In light of the economic environment, investors shied away from Houston. In 2015, REITs that had at least 10% exposure to Houston (CPT, CUZ, EGP, WRI) underperformed their respective sector benchmarks by 900 basis points (or bps) on average. However, as we argued in the May 2015 outlook “Drilling Deeper into Houston Space”, Houston’s economy is much more diversified than in past oil downturns. 2015’s Houston underperformance provided an opportune entry point for long-term investors, and, in 2016, the Houston-exposed REITs outperformed their respective benchmarks by 900 bps. Looking into 2017, the Greater Houston Partnership (or GHP), an economic development organization, forecasts that the city will create 29,700 net new jobs, with the healthcare and accommodation and food services sectors making up for jobs lost in the construction and mining and logging sectors. To many, the Partnership’s forecast may appear bold, but multiple economic indicators confirm that Houston may have reached its bottom and is already in the early stages of a recovery.
One of the more closely tracked indicators of the Houston economy is the Baker Hughes US Rig Count. It is used as an indicator of the health of the oil and gas industry as well as a read-through into Houston employment growth. The rig count has a 62% correlation to the percent change in Houston employment going back to 2007 (Figure 1).
As of February 24, 2017, the rig count is up an astounding +87% from its low of 404 rigs reached in May 2016 (though still off the 2014 peak of 1,931 rigs). The increase in rigs corresponds with the 26,000 net new jobs (seasonally adjusted) added since May, which followed a five month period where the city had lost 11,600 jobs.
The rig count is part of the picture, but to get a glimpse at how oil executives feel about their business, the Dallas Federal Reserve conducts the Dallas Fed Energy Survey, a quarterly survey of about 200 oil and gas executives. Executives are asked whether an indicator has increased or decreased with a positive index result representing expansion and a negative number corresponding with contraction. In the most recent survey (4Q 2016), the “business activity index”, the broadest industry health indicator, rose to 40.1, up from 26.7 in the third quarter and -42.1 in the first quarter. Additionally, several factors, including number of employees, employee hours, and wages and benefits, showed expansion for the first time in the year. The survey is relatively new, which limits our ability to put it in a historical context, but it is clear oil executives are sensing a turnaround in their companies that they did not feel a year ago.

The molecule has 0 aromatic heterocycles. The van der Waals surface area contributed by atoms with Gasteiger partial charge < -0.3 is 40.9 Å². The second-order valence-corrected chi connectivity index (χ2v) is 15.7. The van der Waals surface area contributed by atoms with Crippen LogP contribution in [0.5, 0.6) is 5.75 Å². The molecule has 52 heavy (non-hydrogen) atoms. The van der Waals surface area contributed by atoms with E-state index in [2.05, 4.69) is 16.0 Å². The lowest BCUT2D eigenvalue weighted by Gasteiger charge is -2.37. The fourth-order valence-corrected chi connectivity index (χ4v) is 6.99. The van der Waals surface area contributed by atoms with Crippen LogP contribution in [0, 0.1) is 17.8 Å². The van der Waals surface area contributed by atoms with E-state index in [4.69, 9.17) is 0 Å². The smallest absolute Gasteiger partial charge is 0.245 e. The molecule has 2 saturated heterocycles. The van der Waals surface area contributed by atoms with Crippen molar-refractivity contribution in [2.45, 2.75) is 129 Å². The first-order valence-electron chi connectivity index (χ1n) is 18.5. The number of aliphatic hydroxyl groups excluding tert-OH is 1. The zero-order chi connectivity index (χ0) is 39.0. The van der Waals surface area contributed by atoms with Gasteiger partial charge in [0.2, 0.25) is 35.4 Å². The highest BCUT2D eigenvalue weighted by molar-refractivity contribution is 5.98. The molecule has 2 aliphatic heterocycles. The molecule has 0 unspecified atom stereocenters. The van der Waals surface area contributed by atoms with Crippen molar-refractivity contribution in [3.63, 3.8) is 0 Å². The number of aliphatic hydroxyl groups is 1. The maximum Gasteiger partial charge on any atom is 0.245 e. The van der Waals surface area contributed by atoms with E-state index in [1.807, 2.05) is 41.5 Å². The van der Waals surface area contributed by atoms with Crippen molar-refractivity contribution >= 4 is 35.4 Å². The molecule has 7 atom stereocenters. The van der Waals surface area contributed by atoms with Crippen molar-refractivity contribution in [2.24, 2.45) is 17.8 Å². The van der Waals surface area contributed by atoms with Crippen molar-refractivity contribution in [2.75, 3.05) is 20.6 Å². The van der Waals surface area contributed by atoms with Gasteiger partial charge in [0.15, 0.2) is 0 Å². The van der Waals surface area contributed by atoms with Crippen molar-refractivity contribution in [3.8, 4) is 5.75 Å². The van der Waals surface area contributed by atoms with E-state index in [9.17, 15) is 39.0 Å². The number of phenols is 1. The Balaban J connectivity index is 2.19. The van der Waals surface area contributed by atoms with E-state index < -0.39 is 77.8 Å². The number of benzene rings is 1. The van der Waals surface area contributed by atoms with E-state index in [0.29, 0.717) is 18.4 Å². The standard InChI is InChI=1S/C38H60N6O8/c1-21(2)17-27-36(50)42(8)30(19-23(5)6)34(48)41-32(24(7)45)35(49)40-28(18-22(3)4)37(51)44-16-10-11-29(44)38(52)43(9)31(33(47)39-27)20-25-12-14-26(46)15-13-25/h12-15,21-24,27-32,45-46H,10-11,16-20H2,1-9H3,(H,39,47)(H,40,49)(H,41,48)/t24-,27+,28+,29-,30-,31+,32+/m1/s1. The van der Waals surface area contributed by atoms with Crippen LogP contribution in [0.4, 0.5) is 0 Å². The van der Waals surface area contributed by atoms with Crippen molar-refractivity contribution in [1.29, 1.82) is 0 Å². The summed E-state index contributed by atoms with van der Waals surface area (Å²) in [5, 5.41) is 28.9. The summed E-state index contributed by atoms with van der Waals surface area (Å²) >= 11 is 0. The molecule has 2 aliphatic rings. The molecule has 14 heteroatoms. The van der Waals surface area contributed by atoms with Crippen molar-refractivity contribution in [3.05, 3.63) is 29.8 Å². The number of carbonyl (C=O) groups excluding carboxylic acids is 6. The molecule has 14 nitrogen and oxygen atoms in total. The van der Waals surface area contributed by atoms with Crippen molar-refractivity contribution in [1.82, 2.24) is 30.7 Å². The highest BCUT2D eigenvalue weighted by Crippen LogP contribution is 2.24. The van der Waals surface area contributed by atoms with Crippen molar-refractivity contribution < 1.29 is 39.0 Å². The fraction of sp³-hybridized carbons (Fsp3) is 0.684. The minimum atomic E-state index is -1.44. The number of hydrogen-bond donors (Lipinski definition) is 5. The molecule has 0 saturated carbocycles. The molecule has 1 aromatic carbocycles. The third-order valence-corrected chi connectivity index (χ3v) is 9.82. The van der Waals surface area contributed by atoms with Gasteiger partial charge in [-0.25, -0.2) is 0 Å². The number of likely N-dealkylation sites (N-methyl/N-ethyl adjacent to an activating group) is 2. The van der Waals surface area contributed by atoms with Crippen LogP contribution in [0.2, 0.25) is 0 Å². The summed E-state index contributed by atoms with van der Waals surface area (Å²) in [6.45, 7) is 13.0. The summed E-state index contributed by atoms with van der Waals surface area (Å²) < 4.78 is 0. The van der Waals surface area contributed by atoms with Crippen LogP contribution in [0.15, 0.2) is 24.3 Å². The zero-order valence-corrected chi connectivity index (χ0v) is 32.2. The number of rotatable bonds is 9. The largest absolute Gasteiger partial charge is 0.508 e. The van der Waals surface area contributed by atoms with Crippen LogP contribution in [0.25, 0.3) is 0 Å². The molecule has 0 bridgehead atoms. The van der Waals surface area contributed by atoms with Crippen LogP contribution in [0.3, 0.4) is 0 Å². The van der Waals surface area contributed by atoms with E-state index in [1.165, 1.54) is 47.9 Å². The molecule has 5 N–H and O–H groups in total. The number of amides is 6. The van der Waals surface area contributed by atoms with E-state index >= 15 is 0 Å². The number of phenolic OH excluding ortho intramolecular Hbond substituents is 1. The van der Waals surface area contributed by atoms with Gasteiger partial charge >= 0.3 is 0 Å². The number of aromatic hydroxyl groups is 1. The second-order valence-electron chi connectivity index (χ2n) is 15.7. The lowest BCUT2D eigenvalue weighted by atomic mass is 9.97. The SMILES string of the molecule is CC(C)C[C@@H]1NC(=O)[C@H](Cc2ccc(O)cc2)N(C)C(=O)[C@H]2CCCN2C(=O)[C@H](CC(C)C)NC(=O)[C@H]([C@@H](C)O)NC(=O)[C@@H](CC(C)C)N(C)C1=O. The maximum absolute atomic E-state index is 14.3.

Other indicators outside of the oil and gas industry are also pointing toward Houston having put the worst behind it. In January 2017, the Houston PMI (Purchasing Managers Index), a leading indicator for the economy, came in at 54.2, signaling expansion (a reading above 50) for the fourth month in a row (Figure 2).
Previously, the PMI had been sub-50 since late 2014, which corresponded with the negative GDP growth experienced in 2015. Also, despite layoffs and a sagging economy, home sales actually increased 3% in 2016 and were even 1.3% above the previous record set in 2014, when oil prices averaged $93.03/barrel! The market is expected to remain strong as inventory levels ended the year at 3.3 months, indicative of a “seller’s market”. Inventory has not been above 4.0 months since November 2012—a sign of the diversity and strength of the economy.
Much like a championship team that continually strengthens its roster, Houston has multiple projects, amounting to billions of dollars, that should enhance its performance for years to come.